br Acknowledgments This work is supported

This work is supported by the National Outstanding Young Scientist Foundation of China (11225213), and Major Program of National Natural Science Foundation of China (Grant No. 11390362).

The liquefied petroleum gases, abbreviated as LPG, means those petroleum products which are made up of mixed variables of gaseous hydrocarbons (methane, ethane, butane) and ambient conditions, which are in a cholecystokinin receptor state of vapor, but can be easily liquefied. In Romania, liquefied petroleum gas, namely, petroleum product, is composed of mixture of butane (min. 90%) and propane (max. 9%) [1].
The characteristics of LPG are defined in SR 66:2007, containing mainly max. 12% C3 and min. 87% C4, and the vapor pressure is max. 7.5 bar [1].
A mixture of 8% propane and 92% butane was chosen for numerical simulation in the paper. This mixture of fuel, mixed with air, will form an explosive atmosphere. The temperatures of self-ignition and explosion limits for LPG components are presented in Table 1.

The calculation of the characteristics of LPG-air mixture using CEA program
CEA program enables the calculation of the characteristics of Chapman–Jouguet detonation. Several reports from Zack and Gordon (1960 and 1968) were intended to compare the results for the two ways of calculation of chemical equilibrium. It came to the conclusion that it comes down to the same number of equations. However, in the case of free cholecystokinin receptor minimization method each chemical species can be treated independently without having to specify a set of special effects, as it is required in the case of the equilibrium constants method [2,3].
Thus, the program that uses free energy minimization method for the calculation of equilibrium composition. The method used to obtain the parameters of engine knocking Chapman–Jouguet is described by Zack and Gordon. There are three stages in the procedure. The first stage consists in estimating the initial detonation pressure and temperature. The second stage is to use a recurrent formula for improving the parameters obtained in the first stage. During the third stage the correct values are obtained using an iterative Newton–Raphson procedure [2,3].
The program assumes that all gases are ideal processes involved, and the interactions between the phases are neglected [8,10]. The equation of state for the gas mixture is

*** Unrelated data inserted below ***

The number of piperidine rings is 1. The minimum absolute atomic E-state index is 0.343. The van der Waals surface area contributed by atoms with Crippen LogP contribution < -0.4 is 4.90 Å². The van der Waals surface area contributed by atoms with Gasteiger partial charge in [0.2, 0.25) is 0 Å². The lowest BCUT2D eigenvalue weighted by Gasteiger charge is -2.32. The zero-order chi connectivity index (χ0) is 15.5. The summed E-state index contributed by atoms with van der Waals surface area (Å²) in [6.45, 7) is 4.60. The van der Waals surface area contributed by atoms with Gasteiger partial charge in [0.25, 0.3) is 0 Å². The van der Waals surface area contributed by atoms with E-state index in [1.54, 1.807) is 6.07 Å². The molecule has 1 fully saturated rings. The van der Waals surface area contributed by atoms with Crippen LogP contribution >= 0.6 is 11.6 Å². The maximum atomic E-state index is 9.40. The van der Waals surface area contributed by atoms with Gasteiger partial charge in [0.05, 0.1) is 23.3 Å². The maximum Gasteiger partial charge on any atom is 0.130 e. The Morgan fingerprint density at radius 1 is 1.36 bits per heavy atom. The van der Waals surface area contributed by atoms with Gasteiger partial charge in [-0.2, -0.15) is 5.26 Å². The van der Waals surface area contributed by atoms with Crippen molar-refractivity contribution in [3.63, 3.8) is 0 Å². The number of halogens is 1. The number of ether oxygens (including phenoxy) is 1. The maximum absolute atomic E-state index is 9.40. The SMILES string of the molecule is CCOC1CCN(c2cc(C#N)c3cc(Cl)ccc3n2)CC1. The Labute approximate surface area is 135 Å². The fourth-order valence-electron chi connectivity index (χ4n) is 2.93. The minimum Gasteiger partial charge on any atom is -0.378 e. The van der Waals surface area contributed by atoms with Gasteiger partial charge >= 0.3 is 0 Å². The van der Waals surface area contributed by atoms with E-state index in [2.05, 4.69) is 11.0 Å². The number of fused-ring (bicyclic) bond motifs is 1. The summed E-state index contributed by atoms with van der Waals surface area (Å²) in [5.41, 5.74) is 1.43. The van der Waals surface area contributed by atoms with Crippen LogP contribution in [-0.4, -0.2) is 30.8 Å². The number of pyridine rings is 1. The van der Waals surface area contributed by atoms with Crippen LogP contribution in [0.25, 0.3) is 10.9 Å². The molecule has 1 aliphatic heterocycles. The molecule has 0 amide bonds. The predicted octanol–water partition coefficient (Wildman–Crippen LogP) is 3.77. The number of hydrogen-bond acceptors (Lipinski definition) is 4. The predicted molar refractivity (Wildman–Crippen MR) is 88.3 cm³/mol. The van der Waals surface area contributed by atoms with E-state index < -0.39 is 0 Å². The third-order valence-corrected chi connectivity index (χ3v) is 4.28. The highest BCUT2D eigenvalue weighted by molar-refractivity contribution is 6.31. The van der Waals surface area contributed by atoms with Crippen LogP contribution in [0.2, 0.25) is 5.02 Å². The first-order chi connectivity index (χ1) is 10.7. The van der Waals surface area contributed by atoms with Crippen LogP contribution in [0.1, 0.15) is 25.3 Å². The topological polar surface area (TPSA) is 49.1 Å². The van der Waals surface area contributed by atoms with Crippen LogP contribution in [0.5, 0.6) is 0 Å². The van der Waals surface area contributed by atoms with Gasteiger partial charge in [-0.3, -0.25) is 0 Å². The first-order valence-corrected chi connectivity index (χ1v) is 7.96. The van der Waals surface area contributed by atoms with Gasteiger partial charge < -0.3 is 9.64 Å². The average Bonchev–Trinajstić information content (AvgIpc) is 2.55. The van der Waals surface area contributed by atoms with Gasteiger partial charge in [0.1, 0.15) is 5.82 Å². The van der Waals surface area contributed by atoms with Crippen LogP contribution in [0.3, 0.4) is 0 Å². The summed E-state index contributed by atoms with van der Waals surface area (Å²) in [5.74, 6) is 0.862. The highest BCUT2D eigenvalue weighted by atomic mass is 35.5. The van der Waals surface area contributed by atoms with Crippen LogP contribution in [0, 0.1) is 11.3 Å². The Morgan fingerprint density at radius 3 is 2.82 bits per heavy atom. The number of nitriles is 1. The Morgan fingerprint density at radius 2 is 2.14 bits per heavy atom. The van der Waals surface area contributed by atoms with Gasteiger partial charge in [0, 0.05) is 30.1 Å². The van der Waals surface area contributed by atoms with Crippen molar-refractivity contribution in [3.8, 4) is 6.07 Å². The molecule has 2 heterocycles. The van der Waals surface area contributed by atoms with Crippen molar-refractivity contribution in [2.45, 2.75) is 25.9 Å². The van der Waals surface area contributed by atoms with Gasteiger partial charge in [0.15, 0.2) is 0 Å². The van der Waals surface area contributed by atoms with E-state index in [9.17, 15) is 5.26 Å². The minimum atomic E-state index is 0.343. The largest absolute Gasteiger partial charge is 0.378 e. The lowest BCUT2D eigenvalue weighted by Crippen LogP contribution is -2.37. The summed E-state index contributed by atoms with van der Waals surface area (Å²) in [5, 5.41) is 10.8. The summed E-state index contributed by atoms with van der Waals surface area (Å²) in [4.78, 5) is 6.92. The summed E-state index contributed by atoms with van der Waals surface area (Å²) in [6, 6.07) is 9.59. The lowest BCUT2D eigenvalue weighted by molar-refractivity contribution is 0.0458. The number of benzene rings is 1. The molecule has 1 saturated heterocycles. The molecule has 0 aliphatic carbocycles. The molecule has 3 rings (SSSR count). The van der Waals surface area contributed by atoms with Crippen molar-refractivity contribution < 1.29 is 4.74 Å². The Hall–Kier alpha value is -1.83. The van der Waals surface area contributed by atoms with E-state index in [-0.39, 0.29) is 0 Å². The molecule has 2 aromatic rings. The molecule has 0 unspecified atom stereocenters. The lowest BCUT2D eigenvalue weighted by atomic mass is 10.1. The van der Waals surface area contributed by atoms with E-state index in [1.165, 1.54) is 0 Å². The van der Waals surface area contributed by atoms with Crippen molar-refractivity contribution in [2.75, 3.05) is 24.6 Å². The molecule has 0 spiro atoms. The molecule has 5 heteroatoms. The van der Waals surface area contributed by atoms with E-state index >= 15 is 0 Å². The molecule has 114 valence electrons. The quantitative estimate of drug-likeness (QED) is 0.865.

orwhere p is pressure (N/m2); V is specific volume (m3/kg); n is the number of moles per unit of mass mixture (mol/kg); T is temperature (K); and .
Based on the definition of the gas mixture, n can be written aswhere n is the number of moles; and is the number of moles of gas per kg of mixture.
In a conventional manner, an average molecular weight of the mixture is
For iterative purposes, since are valid for the shock equations, it is necessary for these three conservation equations to be reduced to two
For ease of writing the iterative equations, symbols and are used to replace the right member of the above equations. These equations become
Initial estimated temperature ratio is found by calculating the flame temperatures corresponding to enthalpy [9].
The initial estimates for the values and corresponding to are improved to give the following recursive formulas.where , and are the steady values for şi .
After running the CEA program, the parameters corresponding to a gaseous LPG-air mixture (Table 2) were calculated, which will be introduced into the model of material to be used in AUTODYN. The values were calculated according to the temperature of 18 °C and a pressure of 1 bar.
It can be seen from Table 2 that the maximum overpressure corresponds to a volume of 4% LPG vapor into the air. We will make the simulation of detonation for this gaseous mixture.

The detonation of an explosive atmosphere using modeling in Ansys Autodyn
LPG-air mixture is defined as a material using the characteristics calculated by C.E.A program. One-dimensional numerical model of this new defined material, with a predefined geometry type “wedge”, for a spherical explosive cargoes in open space is shown in Fig. 1. Detonation point is in (0,0).